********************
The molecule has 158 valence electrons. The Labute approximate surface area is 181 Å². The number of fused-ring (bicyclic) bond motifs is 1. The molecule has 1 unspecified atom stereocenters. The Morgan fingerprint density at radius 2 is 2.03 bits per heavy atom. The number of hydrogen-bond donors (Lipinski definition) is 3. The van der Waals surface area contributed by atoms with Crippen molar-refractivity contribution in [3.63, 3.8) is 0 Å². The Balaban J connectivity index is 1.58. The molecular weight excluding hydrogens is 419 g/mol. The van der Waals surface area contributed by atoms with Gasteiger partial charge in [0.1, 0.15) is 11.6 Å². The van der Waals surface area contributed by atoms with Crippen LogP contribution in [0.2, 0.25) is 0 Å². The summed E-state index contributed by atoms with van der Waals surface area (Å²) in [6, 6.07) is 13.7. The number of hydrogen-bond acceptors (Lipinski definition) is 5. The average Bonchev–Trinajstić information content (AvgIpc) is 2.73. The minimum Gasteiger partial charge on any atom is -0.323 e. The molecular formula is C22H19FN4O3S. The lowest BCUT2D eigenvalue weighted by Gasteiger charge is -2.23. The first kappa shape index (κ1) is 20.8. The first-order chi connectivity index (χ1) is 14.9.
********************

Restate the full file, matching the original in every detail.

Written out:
The molecule has 158 valence electrons. The Labute approximate surface area is 181 Å². The number of fused-ring (bicyclic) bond motifs is 1. The molecule has 1 unspecified atom stereocenters. The Morgan fingerprint density at radius 2 is 2.03 bits per heavy atom. The number of hydrogen-bond donors (Lipinski definition) is 3. The van der Waals surface area contributed by atoms with Crippen molar-refractivity contribution in [3.63, 3.8) is 0 Å². The Balaban J connectivity index is 1.58. The molecular weight excluding hydrogens is 419 g/mol. The van der Waals surface area contributed by atoms with Gasteiger partial charge in [0.1, 0.15) is 11.6 Å². The van der Waals surface area contributed by atoms with Crippen LogP contribution in [0.2, 0.25) is 0 Å². The summed E-state index contributed by atoms with van der Waals surface area (Å²) in [6, 6.07) is 13.7. The number of hydrogen-bond acceptors (Lipinski definition) is 5. The average Bonchev–Trinajstić information content (AvgIpc) is 2.73. The minimum Gasteiger partial charge on any atom is -0.323 e. The molecular formula is C22H19FN4O3S. The lowest BCUT2D eigenvalue weighted by Gasteiger charge is -2.23. The first kappa shape index (κ1) is 20.8. The first-order chi connectivity index (χ1) is 14.9.